# Concave up and concave down

1. Oct 27, 2006

### donjt81

problem: Use the graphing strategy to sketch the graph of y=(4x)/(x^2+1). check the intervals where it is concave up and where it is concave down. Then graph it. please use sign charts.

to find this we have to first find y''.
so I used the quotient rule twice to get this
y'' = (8x^5 - 16x^3 - 24x)/(x^2 + 1)^4
to find the inflection points we set y'' = 0 and solve for x.
I have a question on this
while solving y'' = (8x^5 - 16x^3 - 24x)/(x^2 + 1)^4 = 0
i come across this step
(8x)(x^2 + 1)(x^2 - 3) = 0
so that would mean

8x = 0 this mean x = 0
(x^2 + 1) = 0 this means x = sqrt(-1)
(x^2 - 3) = 0 this means x = +-sqrt(3)

but do we just ignore the x = sqrt(-1) and conclude that the inflection points are x = 0, x = sqrt(3) and x = -sqrt(3)

So once we get the inflection points we use the sign charts to find concave up and concave down.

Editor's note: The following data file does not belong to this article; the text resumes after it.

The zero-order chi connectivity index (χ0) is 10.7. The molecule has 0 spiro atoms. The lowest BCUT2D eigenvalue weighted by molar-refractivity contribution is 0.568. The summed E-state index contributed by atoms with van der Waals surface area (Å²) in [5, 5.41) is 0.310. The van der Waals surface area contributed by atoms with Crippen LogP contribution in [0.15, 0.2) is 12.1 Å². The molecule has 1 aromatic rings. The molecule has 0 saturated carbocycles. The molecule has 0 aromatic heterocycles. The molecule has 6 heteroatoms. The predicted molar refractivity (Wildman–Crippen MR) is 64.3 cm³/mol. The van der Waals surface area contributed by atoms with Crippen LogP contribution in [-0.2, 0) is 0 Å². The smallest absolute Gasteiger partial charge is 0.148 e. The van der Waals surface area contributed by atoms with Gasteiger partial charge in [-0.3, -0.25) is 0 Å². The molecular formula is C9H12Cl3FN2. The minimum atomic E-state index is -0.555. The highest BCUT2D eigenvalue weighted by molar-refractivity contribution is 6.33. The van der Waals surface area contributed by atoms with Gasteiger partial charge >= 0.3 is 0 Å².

intervals where graph is concave up: (-sqrt(3), 0) & (sqrt(3), infinity)
intervals where graph is concave down: (-infinity, -sqrt(3)) & (0, sqrt(3))

are these intervals i found correct?

2. Oct 28, 2006

### stunner5000pt

i did not get the imaginary answer you got

i got this for the second derivative
using mathematica
$$-\frac{16x}{(x^2+1)^2} +4x\left(\frac{8x^3}{(1+x^2}^3} - \frac{2}{(1+x^2)^3} = 0$$

it looks like you are assuming the denominator to be zero... taht cant be. that would not make this expression equal to zero.